Witnessing US decline amid Israel-Palestine conflict
Published: Oct 31, 2023 05:30 PM
Illustration: Chen Xia/GT

Illustration: Chen Xia/GT

The Palestinian question has spent long periods hidden from view, the plight of the Palestinians forgotten and ignored, only intermittently forcing its way back on the agenda. Once more, the huge historic grievance felt by Palestinians has erupted, dominating the Middle East, and demanding the attention of the world. To reduce the causes of the present conflict to the action of Hamas on October 7 is entirely to miss the point. The Palestinian question will not go away until the fundamental issue of a Palestinian state is addressed.

The roots of the problem lie in the defeat of the Palestinians in the 1948 war and the resulting displacement of the Palestinian population. Those Palestinians who continued to live in Israel were reduced to second-class status in an apartheid-style state. There are two reasons why this historic injustice has survived for more than 70 years. First, Israel has refused to accept a two-state solution. It believes in a Jewish state and nothing for the Palestinians. And for many decades Israel has pursued a highly aggressive approach toward its Arab neighbours, most notably with the expansion of Israeli territory after the 1967 war. The second reason is that Israel has received unconditional support from the US ever since its establishment. Israel survives - economically, politically, and militarily - on a life-support system provided by the US. Israel enjoys a closer relationship with the US than even the latter's traditional allies like the UK, Australia, and Japan.

Israel is, in large measure, a Western creation and a Western dependency. This is also the source of its historic vulnerability. What happens when the US is no longer able to underwrite Israel in the manner that it has previously. Its support for Israel's morally reprehensible bombing of Gaza has resulted in America's humiliation in the United Nations General Assembly, with 120 countries supporting a sustained humanitarian pause, only 14 countries voting against (six of which were Pacific Islands), and 45 abstentions, including the UK and Japan. For a country that still purports to be the global leader, the US ended up embarrassingly isolated on a huge international question. This is also part of a longer-run process: the US no longer enjoys anything like the same influence in the Middle East that it enjoyed a decade ago, let alone before. And this declining authority will surely continue. 

With America weakening, Israel must learn to live harmoniously with its Arab neighbours. Above all, this requires a settlement of the Palestinian question. All the evidence, however, suggests that Israel is hell bent on moving in the opposite direction. The Israeli government's stated objective is the destruction of Hamas. It will not happen. On the contrary, its indiscriminate bombing of Gaza will only alienate the population even more and serve in future to greatly strengthen support for Hamas. The Israeli government operate under the illusion that Hamas is a repressive force that enjoys zero popular support. This is patently untrue as shown, not least, by opinion polls. From the IRA in Northern Ireland and the Vietcong in South Vietnam, from Mau Mau in Kenya to the Taliban in Afghanistan, this is not a new phenomenon: oppressed people, dispossessed and without any political power, seek whatever means they can to oppose repressive regimes. Hamas is but the latest example. Sooner or later, the Israeli government will have to negotiate with Hamas, as well as the Palestinian Authority, in order to find a way of addressing the Palestinian question.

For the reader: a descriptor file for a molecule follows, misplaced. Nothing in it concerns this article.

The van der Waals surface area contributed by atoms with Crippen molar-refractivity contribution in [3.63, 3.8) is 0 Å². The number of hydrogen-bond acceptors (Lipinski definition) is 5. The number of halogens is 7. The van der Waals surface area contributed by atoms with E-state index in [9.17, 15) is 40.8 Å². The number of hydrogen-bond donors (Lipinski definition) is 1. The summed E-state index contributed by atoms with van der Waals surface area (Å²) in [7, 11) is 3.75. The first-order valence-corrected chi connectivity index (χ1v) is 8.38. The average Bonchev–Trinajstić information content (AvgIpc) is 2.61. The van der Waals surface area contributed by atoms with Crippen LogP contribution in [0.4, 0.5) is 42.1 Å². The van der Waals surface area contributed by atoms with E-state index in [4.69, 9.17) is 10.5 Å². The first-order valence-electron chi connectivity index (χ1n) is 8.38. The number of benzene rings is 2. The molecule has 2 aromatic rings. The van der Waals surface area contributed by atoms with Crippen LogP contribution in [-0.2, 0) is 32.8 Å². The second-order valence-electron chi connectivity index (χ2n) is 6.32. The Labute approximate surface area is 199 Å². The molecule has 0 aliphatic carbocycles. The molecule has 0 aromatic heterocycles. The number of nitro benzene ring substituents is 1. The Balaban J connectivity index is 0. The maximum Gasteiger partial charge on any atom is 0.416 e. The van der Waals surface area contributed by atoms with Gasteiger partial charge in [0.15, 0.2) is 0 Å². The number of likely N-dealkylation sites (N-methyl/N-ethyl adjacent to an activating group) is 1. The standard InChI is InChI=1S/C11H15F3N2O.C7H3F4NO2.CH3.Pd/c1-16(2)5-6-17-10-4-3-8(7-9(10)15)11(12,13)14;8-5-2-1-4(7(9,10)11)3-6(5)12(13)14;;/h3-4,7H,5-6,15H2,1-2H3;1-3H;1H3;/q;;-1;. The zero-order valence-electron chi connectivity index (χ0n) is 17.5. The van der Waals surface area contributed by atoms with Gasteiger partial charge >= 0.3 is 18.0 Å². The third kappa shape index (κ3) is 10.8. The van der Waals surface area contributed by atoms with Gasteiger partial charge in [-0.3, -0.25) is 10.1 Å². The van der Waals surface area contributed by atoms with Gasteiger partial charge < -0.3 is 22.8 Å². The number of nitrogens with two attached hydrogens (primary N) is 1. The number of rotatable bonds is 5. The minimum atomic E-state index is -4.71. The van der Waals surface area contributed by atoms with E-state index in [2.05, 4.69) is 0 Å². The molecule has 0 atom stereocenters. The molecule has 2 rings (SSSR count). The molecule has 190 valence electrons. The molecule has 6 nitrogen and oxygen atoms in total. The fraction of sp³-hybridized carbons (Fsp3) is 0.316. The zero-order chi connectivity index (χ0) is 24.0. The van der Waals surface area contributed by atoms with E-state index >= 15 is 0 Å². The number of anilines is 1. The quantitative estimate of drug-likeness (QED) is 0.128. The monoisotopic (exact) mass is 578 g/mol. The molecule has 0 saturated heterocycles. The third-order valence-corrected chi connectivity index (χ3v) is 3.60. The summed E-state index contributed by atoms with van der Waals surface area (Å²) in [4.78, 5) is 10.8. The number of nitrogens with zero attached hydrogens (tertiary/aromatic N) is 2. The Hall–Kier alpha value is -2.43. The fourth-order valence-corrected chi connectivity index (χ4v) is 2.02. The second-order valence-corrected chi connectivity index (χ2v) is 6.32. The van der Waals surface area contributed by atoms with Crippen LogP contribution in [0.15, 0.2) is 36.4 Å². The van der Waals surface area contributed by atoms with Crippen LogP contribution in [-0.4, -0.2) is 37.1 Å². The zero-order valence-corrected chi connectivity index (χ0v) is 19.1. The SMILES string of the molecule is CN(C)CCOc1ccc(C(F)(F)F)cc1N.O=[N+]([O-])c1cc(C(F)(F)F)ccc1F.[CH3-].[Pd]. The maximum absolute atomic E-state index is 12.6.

The war in Gaza, like the ongoing war in Ukraine, is a reminder of the instability that now characterises the global order. There are manifold reasons, but the most important single factor is the decline of the US and the consequent weakening, even unravelling, of the global order. We can expect this situation to continue, and, no doubt, intensify. The dangers are clear for all to see. It calls for cool heads, dialogue rather than acrimony, and restraint rather than belligerence. China is deeply aware of this. It has been a singular feature of its diplomacy in 2023 during which China has increasingly emerged as not just a global leader but increasingly the key global leader. There is no better example than the Middle East where China has become a conciliator, for example between Saudi Arabia and Iran, and a voice for peace and dialogue. A Muslim voice and presence has become a marked feature of the expansion of BRICS and the widening role of Belt and Road. It is a lesson that the West could learn from. Long sensitive to and aware of the importance of the Palestinian question, China can play over time a crucial role in encouraging a much-needed peace process.

The author is a visiting professor at the Institute of Modern International Relations at Tsinghua University and a senior fellow at the China Institute, Fudan University. Follow him on X @martjacques. opinion@globaltimes.com.cn